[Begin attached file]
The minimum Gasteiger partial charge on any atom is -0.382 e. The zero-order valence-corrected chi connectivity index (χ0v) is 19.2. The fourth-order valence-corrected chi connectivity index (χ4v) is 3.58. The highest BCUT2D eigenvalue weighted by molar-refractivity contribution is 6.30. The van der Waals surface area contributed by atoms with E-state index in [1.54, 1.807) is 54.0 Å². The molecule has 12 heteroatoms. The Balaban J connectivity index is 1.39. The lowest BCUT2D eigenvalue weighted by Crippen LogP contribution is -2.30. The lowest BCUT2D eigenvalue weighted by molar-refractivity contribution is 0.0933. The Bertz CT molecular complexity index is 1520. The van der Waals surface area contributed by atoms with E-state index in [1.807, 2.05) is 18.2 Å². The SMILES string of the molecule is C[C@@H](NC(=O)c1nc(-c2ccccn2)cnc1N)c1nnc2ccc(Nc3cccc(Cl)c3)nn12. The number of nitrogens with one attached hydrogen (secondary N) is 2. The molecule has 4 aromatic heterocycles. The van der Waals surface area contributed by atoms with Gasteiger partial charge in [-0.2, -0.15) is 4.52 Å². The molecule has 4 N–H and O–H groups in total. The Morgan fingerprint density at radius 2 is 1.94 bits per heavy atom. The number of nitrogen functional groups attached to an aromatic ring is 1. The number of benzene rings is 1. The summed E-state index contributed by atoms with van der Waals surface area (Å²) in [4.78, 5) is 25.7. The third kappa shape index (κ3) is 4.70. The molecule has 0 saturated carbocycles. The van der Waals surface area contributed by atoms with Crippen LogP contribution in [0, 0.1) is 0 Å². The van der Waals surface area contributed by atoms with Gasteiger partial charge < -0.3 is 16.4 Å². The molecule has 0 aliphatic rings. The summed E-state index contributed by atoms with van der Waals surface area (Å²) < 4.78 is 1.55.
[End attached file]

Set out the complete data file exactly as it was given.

The minimum Gasteiger partial charge on any atom is -0.382 e. The zero-order valence-corrected chi connectivity index (χ0v) is 19.2. The fourth-order valence-corrected chi connectivity index (χ4v) is 3.58. The highest BCUT2D eigenvalue weighted by molar-refractivity contribution is 6.30. The van der Waals surface area contributed by atoms with E-state index in [1.54, 1.807) is 54.0 Å². The molecule has 12 heteroatoms. The Balaban J connectivity index is 1.39. The lowest BCUT2D eigenvalue weighted by Crippen LogP contribution is -2.30. The lowest BCUT2D eigenvalue weighted by molar-refractivity contribution is 0.0933. The Bertz CT molecular complexity index is 1520. The van der Waals surface area contributed by atoms with E-state index in [1.807, 2.05) is 18.2 Å². The SMILES string of the molecule is C[C@@H](NC(=O)c1nc(-c2ccccn2)cnc1N)c1nnc2ccc(Nc3cccc(Cl)c3)nn12. The number of nitrogens with one attached hydrogen (secondary N) is 2. The molecule has 4 aromatic heterocycles. The van der Waals surface area contributed by atoms with Gasteiger partial charge in [-0.2, -0.15) is 4.52 Å². The molecule has 4 N–H and O–H groups in total. The Morgan fingerprint density at radius 2 is 1.94 bits per heavy atom. The number of nitrogen functional groups attached to an aromatic ring is 1. The number of benzene rings is 1. The summed E-state index contributed by atoms with van der Waals surface area (Å²) in [4.78, 5) is 25.7. The third kappa shape index (κ3) is 4.70. The molecule has 0 saturated carbocycles. The van der Waals surface area contributed by atoms with Crippen LogP contribution in [0, 0.1) is 0 Å². The van der Waals surface area contributed by atoms with Gasteiger partial charge < -0.3 is 16.4 Å². The molecule has 0 aliphatic rings. The summed E-state index contributed by atoms with van der Waals surface area (Å²) < 4.78 is 1.55.